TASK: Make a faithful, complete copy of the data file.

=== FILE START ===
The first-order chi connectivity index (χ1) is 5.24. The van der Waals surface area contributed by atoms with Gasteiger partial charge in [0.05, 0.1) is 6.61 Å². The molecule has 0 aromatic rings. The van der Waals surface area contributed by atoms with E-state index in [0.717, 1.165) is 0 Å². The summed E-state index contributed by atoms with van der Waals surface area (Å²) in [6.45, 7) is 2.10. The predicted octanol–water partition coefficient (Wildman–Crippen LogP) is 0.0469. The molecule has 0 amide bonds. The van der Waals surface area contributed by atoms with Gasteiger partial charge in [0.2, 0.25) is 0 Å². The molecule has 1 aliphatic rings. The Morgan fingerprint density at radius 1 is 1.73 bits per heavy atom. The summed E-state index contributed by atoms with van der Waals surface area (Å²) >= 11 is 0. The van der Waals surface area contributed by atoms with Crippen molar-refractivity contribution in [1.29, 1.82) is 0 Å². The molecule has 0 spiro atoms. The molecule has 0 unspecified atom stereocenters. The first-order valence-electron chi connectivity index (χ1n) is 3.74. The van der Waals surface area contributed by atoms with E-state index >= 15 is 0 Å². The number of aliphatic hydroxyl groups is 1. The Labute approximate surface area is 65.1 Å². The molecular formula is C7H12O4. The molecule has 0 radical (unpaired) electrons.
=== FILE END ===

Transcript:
The first-order chi connectivity index (χ1) is 5.24. The van der Waals surface area contributed by atoms with Gasteiger partial charge in [0.05, 0.1) is 6.61 Å². The molecule has 0 aromatic rings. The van der Waals surface area contributed by atoms with E-state index in [0.717, 1.165) is 0 Å². The summed E-state index contributed by atoms with van der Waals surface area (Å²) in [6.45, 7) is 2.10. The predicted octanol–water partition coefficient (Wildman–Crippen LogP) is 0.0469. The molecule has 0 amide bonds. The van der Waals surface area contributed by atoms with Gasteiger partial charge in [0.2, 0.25) is 0 Å². The molecule has 1 aliphatic rings. The Morgan fingerprint density at radius 1 is 1.73 bits per heavy atom. The summed E-state index contributed by atoms with van der Waals surface area (Å²) >= 11 is 0. The van der Waals surface area contributed by atoms with Crippen molar-refractivity contribution in [1.29, 1.82) is 0 Å². The molecule has 0 spiro atoms. The molecule has 0 unspecified atom stereocenters. The first-order valence-electron chi connectivity index (χ1n) is 3.74. The van der Waals surface area contributed by atoms with E-state index >= 15 is 0 Å². The number of aliphatic hydroxyl groups is 1. The Labute approximate surface area is 65.1 Å². The molecular formula is C7H12O4. The molecule has 0 radical (unpaired) electrons.